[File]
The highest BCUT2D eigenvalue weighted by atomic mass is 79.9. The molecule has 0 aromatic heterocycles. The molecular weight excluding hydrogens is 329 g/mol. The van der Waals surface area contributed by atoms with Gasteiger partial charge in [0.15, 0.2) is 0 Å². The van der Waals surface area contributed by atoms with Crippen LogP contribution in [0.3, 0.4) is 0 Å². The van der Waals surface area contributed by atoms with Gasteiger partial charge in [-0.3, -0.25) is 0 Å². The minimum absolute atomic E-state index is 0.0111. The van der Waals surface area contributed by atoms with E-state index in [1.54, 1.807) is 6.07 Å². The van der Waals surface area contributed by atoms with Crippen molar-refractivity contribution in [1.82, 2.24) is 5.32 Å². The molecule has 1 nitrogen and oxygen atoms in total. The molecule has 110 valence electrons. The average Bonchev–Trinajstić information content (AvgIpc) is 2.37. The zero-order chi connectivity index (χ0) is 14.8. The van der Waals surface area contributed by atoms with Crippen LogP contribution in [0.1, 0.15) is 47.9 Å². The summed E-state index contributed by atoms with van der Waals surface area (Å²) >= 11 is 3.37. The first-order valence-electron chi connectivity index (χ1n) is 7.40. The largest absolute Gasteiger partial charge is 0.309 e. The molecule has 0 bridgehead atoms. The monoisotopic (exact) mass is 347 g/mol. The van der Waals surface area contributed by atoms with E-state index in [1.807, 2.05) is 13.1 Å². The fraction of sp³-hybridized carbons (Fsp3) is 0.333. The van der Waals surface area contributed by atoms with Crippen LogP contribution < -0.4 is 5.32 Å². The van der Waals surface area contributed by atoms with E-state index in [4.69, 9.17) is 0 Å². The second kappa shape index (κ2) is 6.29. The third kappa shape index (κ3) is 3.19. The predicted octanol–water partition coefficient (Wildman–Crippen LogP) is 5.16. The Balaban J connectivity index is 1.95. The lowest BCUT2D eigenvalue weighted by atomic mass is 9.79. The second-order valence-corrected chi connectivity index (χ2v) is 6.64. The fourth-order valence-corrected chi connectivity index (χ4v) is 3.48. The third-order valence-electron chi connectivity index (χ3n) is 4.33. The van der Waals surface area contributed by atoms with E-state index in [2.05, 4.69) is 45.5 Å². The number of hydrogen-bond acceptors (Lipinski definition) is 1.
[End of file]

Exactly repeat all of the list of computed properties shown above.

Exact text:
The highest BCUT2D eigenvalue weighted by atomic mass is 79.9. The molecule has 0 aromatic heterocycles. The molecular weight excluding hydrogens is 329 g/mol. The van der Waals surface area contributed by atoms with Gasteiger partial charge in [0.15, 0.2) is 0 Å². The van der Waals surface area contributed by atoms with Crippen LogP contribution in [0.3, 0.4) is 0 Å². The van der Waals surface area contributed by atoms with Gasteiger partial charge in [-0.3, -0.25) is 0 Å². The minimum absolute atomic E-state index is 0.0111. The van der Waals surface area contributed by atoms with E-state index in [1.54, 1.807) is 6.07 Å². The van der Waals surface area contributed by atoms with Crippen molar-refractivity contribution in [1.82, 2.24) is 5.32 Å². The molecule has 1 nitrogen and oxygen atoms in total. The molecule has 110 valence electrons. The average Bonchev–Trinajstić information content (AvgIpc) is 2.37. The zero-order chi connectivity index (χ0) is 14.8. The van der Waals surface area contributed by atoms with Crippen LogP contribution in [0.1, 0.15) is 47.9 Å². The summed E-state index contributed by atoms with van der Waals surface area (Å²) >= 11 is 3.37. The first-order valence-electron chi connectivity index (χ1n) is 7.40. The largest absolute Gasteiger partial charge is 0.309 e. The molecule has 0 bridgehead atoms. The monoisotopic (exact) mass is 347 g/mol. The van der Waals surface area contributed by atoms with E-state index in [1.807, 2.05) is 13.1 Å². The fraction of sp³-hybridized carbons (Fsp3) is 0.333. The van der Waals surface area contributed by atoms with Crippen LogP contribution < -0.4 is 5.32 Å². The van der Waals surface area contributed by atoms with E-state index in [4.69, 9.17) is 0 Å². The second kappa shape index (κ2) is 6.29. The third kappa shape index (κ3) is 3.19. The predicted octanol–water partition coefficient (Wildman–Crippen LogP) is 5.16. The Balaban J connectivity index is 1.95. The lowest BCUT2D eigenvalue weighted by atomic mass is 9.79. The second-order valence-corrected chi connectivity index (χ2v) is 6.64. The fourth-order valence-corrected chi connectivity index (χ4v) is 3.48. The third-order valence-electron chi connectivity index (χ3n) is 4.33. The van der Waals surface area contributed by atoms with E-state index in [2.05, 4.69) is 45.5 Å². The number of hydrogen-bond acceptors (Lipinski definition) is 1.